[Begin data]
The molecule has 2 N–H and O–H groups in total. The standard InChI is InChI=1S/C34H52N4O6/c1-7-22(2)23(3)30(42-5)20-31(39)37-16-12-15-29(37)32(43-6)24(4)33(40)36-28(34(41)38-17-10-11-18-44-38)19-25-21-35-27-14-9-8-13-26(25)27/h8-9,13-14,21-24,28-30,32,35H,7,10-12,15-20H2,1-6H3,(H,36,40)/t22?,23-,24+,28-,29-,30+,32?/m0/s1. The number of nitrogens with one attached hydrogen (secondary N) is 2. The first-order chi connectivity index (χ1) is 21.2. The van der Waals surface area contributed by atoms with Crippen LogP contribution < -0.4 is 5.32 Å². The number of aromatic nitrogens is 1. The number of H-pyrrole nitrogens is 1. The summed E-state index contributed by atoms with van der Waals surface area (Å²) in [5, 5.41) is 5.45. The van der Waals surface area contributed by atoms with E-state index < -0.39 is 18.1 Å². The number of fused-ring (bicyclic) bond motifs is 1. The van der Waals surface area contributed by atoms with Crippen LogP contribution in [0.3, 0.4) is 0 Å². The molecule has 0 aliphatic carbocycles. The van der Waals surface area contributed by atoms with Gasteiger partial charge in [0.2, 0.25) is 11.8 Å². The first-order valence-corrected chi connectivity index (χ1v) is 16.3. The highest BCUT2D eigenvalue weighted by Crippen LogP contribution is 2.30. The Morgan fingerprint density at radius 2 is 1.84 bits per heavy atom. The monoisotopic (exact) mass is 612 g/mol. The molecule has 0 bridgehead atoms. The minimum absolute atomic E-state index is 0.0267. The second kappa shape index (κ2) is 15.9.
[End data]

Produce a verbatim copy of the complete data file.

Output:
The molecule has 2 N–H and O–H groups in total. The standard InChI is InChI=1S/C34H52N4O6/c1-7-22(2)23(3)30(42-5)20-31(39)37-16-12-15-29(37)32(43-6)24(4)33(40)36-28(34(41)38-17-10-11-18-44-38)19-25-21-35-27-14-9-8-13-26(25)27/h8-9,13-14,21-24,28-30,32,35H,7,10-12,15-20H2,1-6H3,(H,36,40)/t22?,23-,24+,28-,29-,30+,32?/m0/s1. The number of nitrogens with one attached hydrogen (secondary N) is 2. The first-order chi connectivity index (χ1) is 21.2. The van der Waals surface area contributed by atoms with Crippen LogP contribution < -0.4 is 5.32 Å². The number of aromatic nitrogens is 1. The number of H-pyrrole nitrogens is 1. The summed E-state index contributed by atoms with van der Waals surface area (Å²) in [5, 5.41) is 5.45. The van der Waals surface area contributed by atoms with E-state index < -0.39 is 18.1 Å². The number of fused-ring (bicyclic) bond motifs is 1. The van der Waals surface area contributed by atoms with Crippen LogP contribution in [0.3, 0.4) is 0 Å². The molecule has 0 aliphatic carbocycles. The van der Waals surface area contributed by atoms with Gasteiger partial charge in [0.2, 0.25) is 11.8 Å². The first-order valence-corrected chi connectivity index (χ1v) is 16.3. The highest BCUT2D eigenvalue weighted by Crippen LogP contribution is 2.30. The Morgan fingerprint density at radius 2 is 1.84 bits per heavy atom. The monoisotopic (exact) mass is 612 g/mol. The molecule has 0 bridgehead atoms. The minimum absolute atomic E-state index is 0.0267. The second kappa shape index (κ2) is 15.9.